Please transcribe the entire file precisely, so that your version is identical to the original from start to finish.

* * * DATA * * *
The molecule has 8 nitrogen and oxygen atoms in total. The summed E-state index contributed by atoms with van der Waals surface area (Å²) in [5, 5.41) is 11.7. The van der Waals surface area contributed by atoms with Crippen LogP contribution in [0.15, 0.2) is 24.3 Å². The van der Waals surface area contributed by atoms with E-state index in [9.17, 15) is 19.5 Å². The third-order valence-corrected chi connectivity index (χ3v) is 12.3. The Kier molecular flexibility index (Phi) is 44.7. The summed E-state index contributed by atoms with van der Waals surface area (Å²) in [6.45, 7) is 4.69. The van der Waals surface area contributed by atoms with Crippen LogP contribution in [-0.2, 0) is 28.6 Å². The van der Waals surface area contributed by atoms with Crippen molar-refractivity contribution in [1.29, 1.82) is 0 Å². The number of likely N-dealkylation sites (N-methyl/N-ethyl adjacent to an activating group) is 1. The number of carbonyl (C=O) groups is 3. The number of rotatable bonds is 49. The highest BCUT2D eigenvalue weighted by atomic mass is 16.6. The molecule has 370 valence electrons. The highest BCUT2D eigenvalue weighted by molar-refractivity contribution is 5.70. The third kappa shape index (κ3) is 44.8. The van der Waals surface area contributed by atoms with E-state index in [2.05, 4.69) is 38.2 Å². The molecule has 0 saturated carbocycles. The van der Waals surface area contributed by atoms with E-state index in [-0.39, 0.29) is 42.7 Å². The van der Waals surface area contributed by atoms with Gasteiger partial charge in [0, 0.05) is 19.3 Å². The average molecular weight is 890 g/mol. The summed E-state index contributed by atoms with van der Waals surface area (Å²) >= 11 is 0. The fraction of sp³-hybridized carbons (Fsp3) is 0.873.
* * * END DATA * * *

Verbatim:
The molecule has 8 nitrogen and oxygen atoms in total. The summed E-state index contributed by atoms with van der Waals surface area (Å²) in [5, 5.41) is 11.7. The van der Waals surface area contributed by atoms with Crippen LogP contribution in [0.15, 0.2) is 24.3 Å². The van der Waals surface area contributed by atoms with E-state index in [9.17, 15) is 19.5 Å². The third-order valence-corrected chi connectivity index (χ3v) is 12.3. The Kier molecular flexibility index (Phi) is 44.7. The summed E-state index contributed by atoms with van der Waals surface area (Å²) in [6.45, 7) is 4.69. The van der Waals surface area contributed by atoms with Crippen LogP contribution in [-0.2, 0) is 28.6 Å². The van der Waals surface area contributed by atoms with Crippen molar-refractivity contribution in [1.29, 1.82) is 0 Å². The number of likely N-dealkylation sites (N-methyl/N-ethyl adjacent to an activating group) is 1. The number of carbonyl (C=O) groups is 3. The number of rotatable bonds is 49. The highest BCUT2D eigenvalue weighted by atomic mass is 16.6. The molecule has 370 valence electrons. The highest BCUT2D eigenvalue weighted by molar-refractivity contribution is 5.70. The third kappa shape index (κ3) is 44.8. The van der Waals surface area contributed by atoms with E-state index in [2.05, 4.69) is 38.2 Å². The molecule has 0 saturated carbocycles. The van der Waals surface area contributed by atoms with E-state index in [-0.39, 0.29) is 42.7 Å². The van der Waals surface area contributed by atoms with Gasteiger partial charge in [0, 0.05) is 19.3 Å². The average molecular weight is 890 g/mol. The summed E-state index contributed by atoms with van der Waals surface area (Å²) >= 11 is 0. The fraction of sp³-hybridized carbons (Fsp3) is 0.873.